Dave: I’m up for Mexican food.

Jen: I was thinking of pizza.

Probably this will get resolved: ideally Mexican, and then next week Italian, or vice versa.

What would work best is if sex got resolved the same way.

Ideally, this would be relatively easy to resolve. (Mexican this week, Italian next week, etc)

The difference is that personal self esteem is tied up in sex. If she doesn’t want to have sex with me I’m not worthy, If he just wants to have sex with me I’m a doormat.

The argument about sex usually revolves around frequency. The argument can be like an

expansion of the old New Yorker cartoon.

Dave: How about sex?

Jen: Not now.

Dave: When?

Jen: How about never? Does that work for you?

Better to get the competition and the self esteem out of sex. The problem is that other disputed areas bleed into sex.

Jen is angry about the kids, or the division of labor, or something, so now she doesn’t want sex.

Dave is angry about how she berates him, or how she watches cable news and won’t talk to him, so now he is “turned off.”

Now, let’s step back. In the real world if you have a problem in one area, you don’t want it to spread into the next area. In a large office building, if there is a fire, everyone will shut the fire doors so it doesn’t spread.

In a hospital, if someone has a contagious disease, the effort will be to contain it, to use an isolation room,and prevent spread.

In marriages, there needs to be an equal effort to prevent the spread of discontent.

If Dave and Jen disagree over where to eat, there is no need for that to spread into a disagreement over what movie to see.

The target is to contain disagreement, as opposed to encouraging its spread.

The same is true with sex. Sex at least was fun; let’s keep it that way.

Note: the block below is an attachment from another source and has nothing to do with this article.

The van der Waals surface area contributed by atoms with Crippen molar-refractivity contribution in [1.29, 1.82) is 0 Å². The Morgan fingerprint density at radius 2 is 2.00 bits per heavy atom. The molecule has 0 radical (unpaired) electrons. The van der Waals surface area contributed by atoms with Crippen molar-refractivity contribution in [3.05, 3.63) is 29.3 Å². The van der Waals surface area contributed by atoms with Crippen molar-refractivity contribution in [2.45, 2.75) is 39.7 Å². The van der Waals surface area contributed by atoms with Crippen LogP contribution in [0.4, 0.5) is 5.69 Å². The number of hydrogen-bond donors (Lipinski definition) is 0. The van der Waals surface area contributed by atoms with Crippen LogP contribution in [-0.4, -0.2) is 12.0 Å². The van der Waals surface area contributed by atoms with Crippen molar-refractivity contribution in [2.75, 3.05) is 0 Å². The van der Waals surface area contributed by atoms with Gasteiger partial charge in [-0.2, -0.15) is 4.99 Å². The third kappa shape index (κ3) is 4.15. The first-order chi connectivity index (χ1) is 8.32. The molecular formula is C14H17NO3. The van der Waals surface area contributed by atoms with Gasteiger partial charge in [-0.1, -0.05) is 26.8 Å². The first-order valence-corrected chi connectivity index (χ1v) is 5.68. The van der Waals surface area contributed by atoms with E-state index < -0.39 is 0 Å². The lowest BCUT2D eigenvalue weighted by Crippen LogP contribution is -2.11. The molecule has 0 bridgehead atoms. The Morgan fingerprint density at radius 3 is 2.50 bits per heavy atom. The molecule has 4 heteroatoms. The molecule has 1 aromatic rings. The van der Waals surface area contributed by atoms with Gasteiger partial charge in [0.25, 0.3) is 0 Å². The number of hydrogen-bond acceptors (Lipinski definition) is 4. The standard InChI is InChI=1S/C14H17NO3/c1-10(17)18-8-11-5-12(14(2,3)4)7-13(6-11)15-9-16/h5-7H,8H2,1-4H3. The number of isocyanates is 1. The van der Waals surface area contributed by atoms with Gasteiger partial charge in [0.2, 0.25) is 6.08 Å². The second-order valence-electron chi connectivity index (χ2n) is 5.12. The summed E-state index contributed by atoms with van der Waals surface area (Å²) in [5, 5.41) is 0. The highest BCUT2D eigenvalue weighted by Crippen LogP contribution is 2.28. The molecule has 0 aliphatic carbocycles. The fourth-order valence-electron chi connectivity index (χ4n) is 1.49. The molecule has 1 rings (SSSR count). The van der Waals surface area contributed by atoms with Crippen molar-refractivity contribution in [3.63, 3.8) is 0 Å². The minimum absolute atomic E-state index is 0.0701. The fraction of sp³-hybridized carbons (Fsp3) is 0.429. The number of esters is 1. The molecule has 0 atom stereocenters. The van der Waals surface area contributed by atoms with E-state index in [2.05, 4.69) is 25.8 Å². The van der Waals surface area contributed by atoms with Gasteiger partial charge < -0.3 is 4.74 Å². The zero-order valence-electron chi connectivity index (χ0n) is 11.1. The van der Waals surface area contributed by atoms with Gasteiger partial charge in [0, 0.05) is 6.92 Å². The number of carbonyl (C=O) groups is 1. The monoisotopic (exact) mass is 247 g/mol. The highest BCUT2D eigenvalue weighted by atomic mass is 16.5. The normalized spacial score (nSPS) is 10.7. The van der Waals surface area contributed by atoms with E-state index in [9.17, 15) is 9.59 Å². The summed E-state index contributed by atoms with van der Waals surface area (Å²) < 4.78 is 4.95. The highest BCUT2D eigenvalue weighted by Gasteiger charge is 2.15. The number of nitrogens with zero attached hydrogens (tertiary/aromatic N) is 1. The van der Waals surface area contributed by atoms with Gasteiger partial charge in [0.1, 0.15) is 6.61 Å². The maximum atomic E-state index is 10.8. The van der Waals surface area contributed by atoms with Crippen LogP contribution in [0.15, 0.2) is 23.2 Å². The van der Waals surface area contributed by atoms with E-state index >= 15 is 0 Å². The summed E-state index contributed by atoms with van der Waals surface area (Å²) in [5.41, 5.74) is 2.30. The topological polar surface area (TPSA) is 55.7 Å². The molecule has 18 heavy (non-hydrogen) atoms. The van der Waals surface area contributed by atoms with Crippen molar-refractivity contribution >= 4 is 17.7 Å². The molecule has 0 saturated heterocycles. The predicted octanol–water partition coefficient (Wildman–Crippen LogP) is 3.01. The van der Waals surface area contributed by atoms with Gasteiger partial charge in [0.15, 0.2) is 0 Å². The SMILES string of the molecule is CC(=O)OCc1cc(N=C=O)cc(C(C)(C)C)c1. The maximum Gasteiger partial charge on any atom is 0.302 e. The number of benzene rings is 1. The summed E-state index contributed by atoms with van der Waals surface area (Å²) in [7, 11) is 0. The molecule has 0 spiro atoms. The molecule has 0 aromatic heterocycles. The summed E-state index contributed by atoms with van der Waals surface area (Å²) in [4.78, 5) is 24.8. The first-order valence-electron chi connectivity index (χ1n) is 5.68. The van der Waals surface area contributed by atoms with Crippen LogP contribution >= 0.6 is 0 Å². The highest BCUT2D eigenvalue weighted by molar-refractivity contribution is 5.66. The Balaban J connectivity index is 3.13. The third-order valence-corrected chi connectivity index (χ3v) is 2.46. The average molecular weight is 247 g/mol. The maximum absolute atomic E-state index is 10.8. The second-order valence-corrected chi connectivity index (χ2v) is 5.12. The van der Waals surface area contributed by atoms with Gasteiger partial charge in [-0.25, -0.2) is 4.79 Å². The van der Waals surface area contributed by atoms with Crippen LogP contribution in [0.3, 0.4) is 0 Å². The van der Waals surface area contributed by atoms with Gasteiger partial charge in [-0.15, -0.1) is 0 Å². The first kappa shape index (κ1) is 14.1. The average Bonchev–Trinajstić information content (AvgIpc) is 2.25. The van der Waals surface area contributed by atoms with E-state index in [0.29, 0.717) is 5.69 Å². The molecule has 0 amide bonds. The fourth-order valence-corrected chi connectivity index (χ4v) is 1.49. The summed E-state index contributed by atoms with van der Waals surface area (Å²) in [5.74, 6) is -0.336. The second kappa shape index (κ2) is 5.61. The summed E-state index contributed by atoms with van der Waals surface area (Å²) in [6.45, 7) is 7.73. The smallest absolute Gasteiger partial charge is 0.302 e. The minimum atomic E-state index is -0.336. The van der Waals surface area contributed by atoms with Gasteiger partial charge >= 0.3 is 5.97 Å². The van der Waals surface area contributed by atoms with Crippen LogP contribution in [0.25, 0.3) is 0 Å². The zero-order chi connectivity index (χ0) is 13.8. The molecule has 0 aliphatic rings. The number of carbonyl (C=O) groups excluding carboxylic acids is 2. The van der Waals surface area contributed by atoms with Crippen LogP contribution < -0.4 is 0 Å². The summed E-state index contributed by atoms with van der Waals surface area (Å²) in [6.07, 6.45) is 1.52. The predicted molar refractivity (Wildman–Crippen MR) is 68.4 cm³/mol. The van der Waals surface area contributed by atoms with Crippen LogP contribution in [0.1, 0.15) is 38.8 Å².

It should be the opposite of you didn’t do x so I’m not interested in sex. It should be you did x but I’m not letting that affect my interest in sex.

That said, there is tremendous argument over when sex will occur.

Obviously, we propose that the couple schedule sex on a mutually agreed basis.

How would this work?

Let’s imagine that Dave wants to have sex once a day, and Jen comes up with once a month. Suppose they settle on once a week.

We maintain that marital happiness will markedly improve.

Doubters most often complain of the “loss of spontaneity.”

The question is what spontaneity?

The spontaneity of demanding, pleading, threatening — and the inevitable responses of evasion, denial, and postponement? For many couples the spontaneity ship has already sailed.

If you were having a bounty of spontaneous sex you wouldn’t be reading this.

Forget spontaneity. Focus on preserving a source of nourishing fresh water well in a possibly increasingly arid landscape.

Sex can be a positive in your relationship. Couples that are having a sexual relationship generally get along better than their counterparts who aren’t. You may feel that scheduling will inhibit “stick your finger in the wall socket” sex. But if that isn’t what you are having then you are not giving that up. Stop swinging for the fences, and striking out.

Of course, both partners have to enthusiastically undertake this plan, or it will devolve into the old conflict. If the “once a month” partner starts finding excuses to avoid the once a week, encounter things will soon return to where they are now. Likewise, if Mr. once a day continues to complain that once a week is not enough, then the partner will lose interest.

But if both partners enthusiastically embrace the compromise, then the relationship will markedly improve, and not just sexually.

Surprisingly, degree of compatibility and satisfaction in your relationship can dramatically increase in short order when sex is scheduled.

To explore the book, click on the title, ARGUMENT ADDICTION


Follow Dr Lee on twitter @argumentaddictionbook

Follow Lisa Hagan Books @LisaHaganBooks

On Instagram at Lisa Hagan Books

Or Facebook at Lisa Hagan Books